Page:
After careful analysis, the district court concluded there is no basis for implying a right of action for contribution in the first way provided in Texas Industries--through Congressional intent. Chutich, 759 F. Supp. at 1406-08; see also In re Professional Fin. Management, 683 F. Supp. at 1285-87; Robin, 730 F. Supp. at 124-25. On appeal, Greenwood acknowledges that Congress did not imply a right of action for contribution among violators of section 10(b) and Rule 10b-5. Instead, Greenwood contends a right of action for contribution among violators of section 10(b) and Rule 10b-5 arises in the second way prescribed by Texas Industries--under federal common law. Greenwood asserts the courts have authority to formulate federal common law in the area of securities fraud because the courts created the private right of action for violations of section 10(b) and Rule 10b-5. We disagree.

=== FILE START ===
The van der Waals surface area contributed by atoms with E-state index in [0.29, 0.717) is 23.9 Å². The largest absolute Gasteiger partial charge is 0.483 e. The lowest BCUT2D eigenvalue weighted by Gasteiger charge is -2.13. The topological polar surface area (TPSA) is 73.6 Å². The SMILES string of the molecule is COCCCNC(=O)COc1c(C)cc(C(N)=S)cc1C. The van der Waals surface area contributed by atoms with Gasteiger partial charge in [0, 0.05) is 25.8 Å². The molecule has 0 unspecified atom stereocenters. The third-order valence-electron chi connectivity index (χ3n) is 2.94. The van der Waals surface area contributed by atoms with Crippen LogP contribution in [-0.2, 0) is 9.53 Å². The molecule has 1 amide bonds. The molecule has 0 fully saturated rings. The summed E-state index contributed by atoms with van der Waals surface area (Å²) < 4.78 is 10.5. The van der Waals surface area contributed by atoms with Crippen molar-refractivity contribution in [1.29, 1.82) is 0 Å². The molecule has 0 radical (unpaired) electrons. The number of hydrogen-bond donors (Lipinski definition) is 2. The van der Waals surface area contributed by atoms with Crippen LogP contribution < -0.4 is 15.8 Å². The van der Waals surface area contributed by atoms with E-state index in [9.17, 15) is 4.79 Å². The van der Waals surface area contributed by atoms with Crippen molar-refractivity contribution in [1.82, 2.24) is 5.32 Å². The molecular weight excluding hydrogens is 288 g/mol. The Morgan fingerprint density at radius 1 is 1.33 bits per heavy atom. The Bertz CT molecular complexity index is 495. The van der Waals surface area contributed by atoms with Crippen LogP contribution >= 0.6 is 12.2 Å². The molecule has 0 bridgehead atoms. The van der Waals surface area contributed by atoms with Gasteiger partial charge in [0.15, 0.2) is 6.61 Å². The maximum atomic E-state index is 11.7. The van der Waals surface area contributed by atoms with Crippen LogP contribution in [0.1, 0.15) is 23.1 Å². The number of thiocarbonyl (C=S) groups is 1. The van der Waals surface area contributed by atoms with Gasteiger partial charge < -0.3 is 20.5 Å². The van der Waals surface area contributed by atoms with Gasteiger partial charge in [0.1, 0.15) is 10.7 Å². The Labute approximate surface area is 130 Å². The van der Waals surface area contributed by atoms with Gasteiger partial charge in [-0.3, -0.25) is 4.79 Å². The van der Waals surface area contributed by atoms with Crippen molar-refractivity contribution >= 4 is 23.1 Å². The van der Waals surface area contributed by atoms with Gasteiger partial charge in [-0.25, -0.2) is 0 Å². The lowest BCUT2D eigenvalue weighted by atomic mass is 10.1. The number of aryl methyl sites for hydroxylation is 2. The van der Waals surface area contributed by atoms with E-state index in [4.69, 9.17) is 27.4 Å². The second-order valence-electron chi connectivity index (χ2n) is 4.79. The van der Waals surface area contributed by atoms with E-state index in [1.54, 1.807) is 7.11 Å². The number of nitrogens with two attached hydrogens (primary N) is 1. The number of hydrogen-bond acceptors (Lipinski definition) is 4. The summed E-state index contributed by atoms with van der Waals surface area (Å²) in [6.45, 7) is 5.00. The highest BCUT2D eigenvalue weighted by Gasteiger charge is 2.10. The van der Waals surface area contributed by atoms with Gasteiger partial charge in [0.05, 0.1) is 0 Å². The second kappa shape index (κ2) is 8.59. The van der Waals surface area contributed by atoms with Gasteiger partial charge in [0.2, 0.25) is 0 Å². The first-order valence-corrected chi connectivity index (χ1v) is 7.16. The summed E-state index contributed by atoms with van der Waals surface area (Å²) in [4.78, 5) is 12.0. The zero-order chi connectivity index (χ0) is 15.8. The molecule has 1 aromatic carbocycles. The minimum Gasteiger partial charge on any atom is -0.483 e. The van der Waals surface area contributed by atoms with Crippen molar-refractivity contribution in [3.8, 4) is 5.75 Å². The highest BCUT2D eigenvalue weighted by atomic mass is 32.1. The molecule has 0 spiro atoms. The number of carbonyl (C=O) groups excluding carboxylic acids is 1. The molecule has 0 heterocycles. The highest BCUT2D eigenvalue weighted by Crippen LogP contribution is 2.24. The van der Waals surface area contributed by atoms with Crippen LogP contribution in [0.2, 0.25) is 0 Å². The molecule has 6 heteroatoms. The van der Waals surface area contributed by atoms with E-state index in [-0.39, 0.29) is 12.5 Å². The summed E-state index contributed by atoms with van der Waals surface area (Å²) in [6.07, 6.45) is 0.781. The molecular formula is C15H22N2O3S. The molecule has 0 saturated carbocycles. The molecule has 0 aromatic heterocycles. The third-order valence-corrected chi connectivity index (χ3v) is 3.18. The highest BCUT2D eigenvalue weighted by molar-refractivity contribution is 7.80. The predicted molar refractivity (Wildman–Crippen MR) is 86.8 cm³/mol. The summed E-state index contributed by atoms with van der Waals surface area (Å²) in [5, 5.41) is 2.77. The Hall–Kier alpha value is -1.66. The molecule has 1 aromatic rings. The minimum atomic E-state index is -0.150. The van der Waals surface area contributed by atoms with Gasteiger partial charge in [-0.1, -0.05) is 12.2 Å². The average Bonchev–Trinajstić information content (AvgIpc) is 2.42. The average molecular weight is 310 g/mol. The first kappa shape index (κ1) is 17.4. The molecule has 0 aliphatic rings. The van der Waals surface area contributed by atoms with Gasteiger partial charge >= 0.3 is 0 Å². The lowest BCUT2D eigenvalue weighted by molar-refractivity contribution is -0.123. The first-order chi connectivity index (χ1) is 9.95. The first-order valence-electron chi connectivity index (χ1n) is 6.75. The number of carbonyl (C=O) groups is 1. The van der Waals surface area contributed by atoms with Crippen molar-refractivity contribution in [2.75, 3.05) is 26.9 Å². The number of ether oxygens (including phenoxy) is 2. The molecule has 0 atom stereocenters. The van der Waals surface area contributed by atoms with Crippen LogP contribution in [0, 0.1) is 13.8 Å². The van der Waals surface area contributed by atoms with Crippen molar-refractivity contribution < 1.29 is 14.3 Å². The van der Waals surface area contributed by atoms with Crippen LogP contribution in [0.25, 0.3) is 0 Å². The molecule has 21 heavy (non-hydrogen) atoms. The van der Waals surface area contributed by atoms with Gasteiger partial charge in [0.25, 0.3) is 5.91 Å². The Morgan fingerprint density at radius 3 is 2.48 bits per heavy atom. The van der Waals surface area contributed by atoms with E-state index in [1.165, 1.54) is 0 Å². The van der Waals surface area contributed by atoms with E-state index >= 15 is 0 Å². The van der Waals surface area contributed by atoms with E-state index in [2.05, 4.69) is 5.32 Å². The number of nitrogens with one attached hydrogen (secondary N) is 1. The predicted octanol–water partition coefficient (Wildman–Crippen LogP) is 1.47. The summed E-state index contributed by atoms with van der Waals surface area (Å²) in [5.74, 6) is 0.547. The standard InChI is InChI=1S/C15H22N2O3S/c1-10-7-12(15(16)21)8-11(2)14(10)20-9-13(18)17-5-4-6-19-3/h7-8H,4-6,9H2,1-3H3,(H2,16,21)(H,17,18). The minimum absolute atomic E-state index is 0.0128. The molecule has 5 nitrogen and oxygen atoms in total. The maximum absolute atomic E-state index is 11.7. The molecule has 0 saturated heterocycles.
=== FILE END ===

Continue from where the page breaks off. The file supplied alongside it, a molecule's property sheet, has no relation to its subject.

Federal courts have authority to formulate federal common law in two narrow situations: when "a federal rule of decision is 'necessary to protect uniquely federal interests,' and [when] Congress has given the courts the power to develop substantive law." Texas Indus., 451 U.S. at 640, 101 S. Ct. at 2067 (citations omitted); see King, 876 F.2d at 1282. We do not believe federal courts have authority to fashion a federal common law rule of contribution among violators of section 10(b) or Rule 10b-5.